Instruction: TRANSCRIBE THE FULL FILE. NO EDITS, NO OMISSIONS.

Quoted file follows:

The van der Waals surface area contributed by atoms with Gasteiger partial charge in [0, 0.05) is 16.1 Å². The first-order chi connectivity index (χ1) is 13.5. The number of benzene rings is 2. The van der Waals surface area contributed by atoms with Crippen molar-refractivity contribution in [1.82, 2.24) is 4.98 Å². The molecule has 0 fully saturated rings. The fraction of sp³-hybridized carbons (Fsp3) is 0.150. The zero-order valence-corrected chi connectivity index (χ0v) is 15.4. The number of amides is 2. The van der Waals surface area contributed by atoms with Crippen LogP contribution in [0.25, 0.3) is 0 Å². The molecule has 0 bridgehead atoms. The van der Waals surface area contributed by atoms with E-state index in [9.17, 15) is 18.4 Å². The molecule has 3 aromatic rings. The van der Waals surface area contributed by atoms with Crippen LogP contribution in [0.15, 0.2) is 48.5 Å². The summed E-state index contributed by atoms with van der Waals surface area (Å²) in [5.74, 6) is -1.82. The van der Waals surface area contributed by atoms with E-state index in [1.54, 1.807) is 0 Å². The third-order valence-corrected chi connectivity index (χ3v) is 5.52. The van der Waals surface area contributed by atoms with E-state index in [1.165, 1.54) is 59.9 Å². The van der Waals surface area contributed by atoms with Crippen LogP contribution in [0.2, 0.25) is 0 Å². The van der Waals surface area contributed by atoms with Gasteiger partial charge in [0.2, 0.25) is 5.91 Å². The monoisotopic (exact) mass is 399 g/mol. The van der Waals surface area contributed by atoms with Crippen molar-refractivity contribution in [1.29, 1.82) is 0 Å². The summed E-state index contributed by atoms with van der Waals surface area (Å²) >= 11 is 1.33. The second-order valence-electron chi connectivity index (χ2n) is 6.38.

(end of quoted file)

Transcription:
The van der Waals surface area contributed by atoms with Gasteiger partial charge in [0, 0.05) is 16.1 Å². The first-order chi connectivity index (χ1) is 13.5. The number of benzene rings is 2. The van der Waals surface area contributed by atoms with Crippen molar-refractivity contribution in [1.82, 2.24) is 4.98 Å². The molecule has 0 fully saturated rings. The fraction of sp³-hybridized carbons (Fsp3) is 0.150. The zero-order valence-corrected chi connectivity index (χ0v) is 15.4. The number of amides is 2. The van der Waals surface area contributed by atoms with Crippen LogP contribution in [0.25, 0.3) is 0 Å². The molecule has 0 bridgehead atoms. The van der Waals surface area contributed by atoms with E-state index in [9.17, 15) is 18.4 Å². The molecule has 3 aromatic rings. The van der Waals surface area contributed by atoms with Crippen LogP contribution in [0.15, 0.2) is 48.5 Å². The summed E-state index contributed by atoms with van der Waals surface area (Å²) in [5.74, 6) is -1.82. The van der Waals surface area contributed by atoms with E-state index in [1.54, 1.807) is 0 Å². The third-order valence-corrected chi connectivity index (χ3v) is 5.52. The van der Waals surface area contributed by atoms with E-state index in [1.165, 1.54) is 59.9 Å². The van der Waals surface area contributed by atoms with Crippen LogP contribution in [0.2, 0.25) is 0 Å². The van der Waals surface area contributed by atoms with Gasteiger partial charge in [0.2, 0.25) is 5.91 Å². The monoisotopic (exact) mass is 399 g/mol. The van der Waals surface area contributed by atoms with Crippen molar-refractivity contribution in [1.29, 1.82) is 0 Å². The summed E-state index contributed by atoms with van der Waals surface area (Å²) >= 11 is 1.33. The second-order valence-electron chi connectivity index (χ2n) is 6.38.